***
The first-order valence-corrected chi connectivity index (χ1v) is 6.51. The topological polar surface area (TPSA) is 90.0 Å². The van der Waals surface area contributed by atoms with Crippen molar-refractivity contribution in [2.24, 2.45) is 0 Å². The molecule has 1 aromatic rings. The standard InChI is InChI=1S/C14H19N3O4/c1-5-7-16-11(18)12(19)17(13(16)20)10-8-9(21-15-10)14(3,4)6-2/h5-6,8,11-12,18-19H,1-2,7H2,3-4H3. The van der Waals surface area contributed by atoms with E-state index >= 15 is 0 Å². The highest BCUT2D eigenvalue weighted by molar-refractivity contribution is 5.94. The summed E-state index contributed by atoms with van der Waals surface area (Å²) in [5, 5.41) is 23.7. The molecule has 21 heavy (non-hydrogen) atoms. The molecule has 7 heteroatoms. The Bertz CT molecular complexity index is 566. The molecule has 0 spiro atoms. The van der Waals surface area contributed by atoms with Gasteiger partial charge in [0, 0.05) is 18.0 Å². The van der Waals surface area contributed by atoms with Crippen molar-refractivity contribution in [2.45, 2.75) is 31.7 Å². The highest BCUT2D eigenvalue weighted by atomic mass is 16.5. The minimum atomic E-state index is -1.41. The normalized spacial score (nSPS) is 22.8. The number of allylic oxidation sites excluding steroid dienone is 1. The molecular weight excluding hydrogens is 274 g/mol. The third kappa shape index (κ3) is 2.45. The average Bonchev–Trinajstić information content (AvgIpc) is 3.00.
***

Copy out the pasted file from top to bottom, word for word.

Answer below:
The first-order valence-corrected chi connectivity index (χ1v) is 6.51. The topological polar surface area (TPSA) is 90.0 Å². The van der Waals surface area contributed by atoms with Crippen molar-refractivity contribution in [2.24, 2.45) is 0 Å². The molecule has 1 aromatic rings. The standard InChI is InChI=1S/C14H19N3O4/c1-5-7-16-11(18)12(19)17(13(16)20)10-8-9(21-15-10)14(3,4)6-2/h5-6,8,11-12,18-19H,1-2,7H2,3-4H3. The van der Waals surface area contributed by atoms with E-state index >= 15 is 0 Å². The highest BCUT2D eigenvalue weighted by molar-refractivity contribution is 5.94. The summed E-state index contributed by atoms with van der Waals surface area (Å²) in [5, 5.41) is 23.7. The molecule has 21 heavy (non-hydrogen) atoms. The molecule has 7 heteroatoms. The Bertz CT molecular complexity index is 566. The molecule has 0 spiro atoms. The van der Waals surface area contributed by atoms with Gasteiger partial charge in [0, 0.05) is 18.0 Å². The van der Waals surface area contributed by atoms with Crippen molar-refractivity contribution in [2.45, 2.75) is 31.7 Å². The highest BCUT2D eigenvalue weighted by atomic mass is 16.5. The minimum atomic E-state index is -1.41. The normalized spacial score (nSPS) is 22.8. The number of allylic oxidation sites excluding steroid dienone is 1. The molecular weight excluding hydrogens is 274 g/mol. The third kappa shape index (κ3) is 2.45. The average Bonchev–Trinajstić information content (AvgIpc) is 3.00.